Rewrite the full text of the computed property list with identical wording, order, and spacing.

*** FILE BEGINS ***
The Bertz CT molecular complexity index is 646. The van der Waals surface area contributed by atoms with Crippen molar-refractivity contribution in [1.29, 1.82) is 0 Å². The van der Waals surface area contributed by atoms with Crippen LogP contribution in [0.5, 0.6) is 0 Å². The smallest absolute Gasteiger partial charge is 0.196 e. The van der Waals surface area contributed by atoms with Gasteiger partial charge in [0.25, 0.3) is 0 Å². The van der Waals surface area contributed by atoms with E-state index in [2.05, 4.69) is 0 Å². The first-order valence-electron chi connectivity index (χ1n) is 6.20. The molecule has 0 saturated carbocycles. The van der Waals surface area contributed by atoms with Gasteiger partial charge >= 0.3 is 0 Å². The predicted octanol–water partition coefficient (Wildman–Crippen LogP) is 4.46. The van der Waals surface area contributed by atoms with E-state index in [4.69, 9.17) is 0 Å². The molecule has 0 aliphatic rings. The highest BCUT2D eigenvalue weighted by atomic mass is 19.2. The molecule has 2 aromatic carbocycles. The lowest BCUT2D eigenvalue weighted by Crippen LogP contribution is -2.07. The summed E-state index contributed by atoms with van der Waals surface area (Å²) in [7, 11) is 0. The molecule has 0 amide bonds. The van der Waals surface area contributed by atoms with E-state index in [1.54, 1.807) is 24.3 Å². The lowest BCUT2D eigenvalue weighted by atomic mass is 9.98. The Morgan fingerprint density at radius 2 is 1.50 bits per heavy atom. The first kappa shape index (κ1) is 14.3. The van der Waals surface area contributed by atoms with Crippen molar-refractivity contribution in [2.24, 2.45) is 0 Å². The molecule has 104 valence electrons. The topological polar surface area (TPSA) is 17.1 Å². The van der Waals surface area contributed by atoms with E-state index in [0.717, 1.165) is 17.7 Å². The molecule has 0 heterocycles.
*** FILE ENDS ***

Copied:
The Bertz CT molecular complexity index is 646. The van der Waals surface area contributed by atoms with Crippen molar-refractivity contribution in [1.29, 1.82) is 0 Å². The van der Waals surface area contributed by atoms with Crippen LogP contribution in [0.5, 0.6) is 0 Å². The smallest absolute Gasteiger partial charge is 0.196 e. The van der Waals surface area contributed by atoms with Gasteiger partial charge in [0.25, 0.3) is 0 Å². The van der Waals surface area contributed by atoms with E-state index in [2.05, 4.69) is 0 Å². The first-order valence-electron chi connectivity index (χ1n) is 6.20. The molecule has 0 saturated carbocycles. The van der Waals surface area contributed by atoms with Gasteiger partial charge >= 0.3 is 0 Å². The predicted octanol–water partition coefficient (Wildman–Crippen LogP) is 4.46. The van der Waals surface area contributed by atoms with E-state index in [4.69, 9.17) is 0 Å². The molecule has 0 aliphatic rings. The highest BCUT2D eigenvalue weighted by atomic mass is 19.2. The molecule has 2 aromatic carbocycles. The lowest BCUT2D eigenvalue weighted by Crippen LogP contribution is -2.07. The summed E-state index contributed by atoms with van der Waals surface area (Å²) in [7, 11) is 0. The molecule has 0 amide bonds. The van der Waals surface area contributed by atoms with E-state index in [1.54, 1.807) is 24.3 Å². The lowest BCUT2D eigenvalue weighted by atomic mass is 9.98. The Morgan fingerprint density at radius 2 is 1.50 bits per heavy atom. The first kappa shape index (κ1) is 14.3. The van der Waals surface area contributed by atoms with Crippen molar-refractivity contribution in [2.24, 2.45) is 0 Å². The molecule has 104 valence electrons. The topological polar surface area (TPSA) is 17.1 Å². The van der Waals surface area contributed by atoms with E-state index in [0.717, 1.165) is 17.7 Å². The molecule has 0 heterocycles.